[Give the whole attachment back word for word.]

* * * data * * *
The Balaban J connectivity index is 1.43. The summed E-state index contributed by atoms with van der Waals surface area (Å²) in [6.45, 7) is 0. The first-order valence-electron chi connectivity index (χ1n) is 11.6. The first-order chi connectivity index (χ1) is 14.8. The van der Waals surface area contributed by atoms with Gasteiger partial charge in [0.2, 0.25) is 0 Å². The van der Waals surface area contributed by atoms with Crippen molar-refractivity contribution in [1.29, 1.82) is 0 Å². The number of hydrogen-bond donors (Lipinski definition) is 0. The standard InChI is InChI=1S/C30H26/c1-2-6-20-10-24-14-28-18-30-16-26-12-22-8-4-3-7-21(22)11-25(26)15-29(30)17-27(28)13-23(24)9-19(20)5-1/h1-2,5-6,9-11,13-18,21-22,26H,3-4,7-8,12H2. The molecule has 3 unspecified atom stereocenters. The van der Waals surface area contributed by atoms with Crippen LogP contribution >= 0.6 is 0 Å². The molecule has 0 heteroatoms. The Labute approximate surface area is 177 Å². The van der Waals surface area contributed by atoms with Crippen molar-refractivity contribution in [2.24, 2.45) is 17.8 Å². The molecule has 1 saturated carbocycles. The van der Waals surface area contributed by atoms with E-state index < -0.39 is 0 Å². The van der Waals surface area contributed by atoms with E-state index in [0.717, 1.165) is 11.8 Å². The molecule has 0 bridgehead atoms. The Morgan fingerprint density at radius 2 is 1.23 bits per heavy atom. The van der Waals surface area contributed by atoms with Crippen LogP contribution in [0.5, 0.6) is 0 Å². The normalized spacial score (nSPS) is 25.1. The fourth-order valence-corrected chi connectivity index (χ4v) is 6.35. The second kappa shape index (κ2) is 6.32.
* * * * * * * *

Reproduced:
The Balaban J connectivity index is 1.43. The summed E-state index contributed by atoms with van der Waals surface area (Å²) in [6.45, 7) is 0. The first-order valence-electron chi connectivity index (χ1n) is 11.6. The first-order chi connectivity index (χ1) is 14.8. The van der Waals surface area contributed by atoms with Gasteiger partial charge in [0.2, 0.25) is 0 Å². The van der Waals surface area contributed by atoms with Crippen molar-refractivity contribution in [1.29, 1.82) is 0 Å². The number of hydrogen-bond donors (Lipinski definition) is 0. The standard InChI is InChI=1S/C30H26/c1-2-6-20-10-24-14-28-18-30-16-26-12-22-8-4-3-7-21(22)11-25(26)15-29(30)17-27(28)13-23(24)9-19(20)5-1/h1-2,5-6,9-11,13-18,21-22,26H,3-4,7-8,12H2. The molecule has 3 unspecified atom stereocenters. The van der Waals surface area contributed by atoms with Crippen LogP contribution >= 0.6 is 0 Å². The molecule has 0 heteroatoms. The Labute approximate surface area is 177 Å². The van der Waals surface area contributed by atoms with Crippen molar-refractivity contribution in [2.24, 2.45) is 17.8 Å². The molecule has 1 saturated carbocycles. The van der Waals surface area contributed by atoms with E-state index < -0.39 is 0 Å². The van der Waals surface area contributed by atoms with E-state index in [0.717, 1.165) is 11.8 Å². The molecule has 0 bridgehead atoms. The Morgan fingerprint density at radius 2 is 1.23 bits per heavy atom. The van der Waals surface area contributed by atoms with Crippen LogP contribution in [0.5, 0.6) is 0 Å². The normalized spacial score (nSPS) is 25.1. The fourth-order valence-corrected chi connectivity index (χ4v) is 6.35. The second kappa shape index (κ2) is 6.32.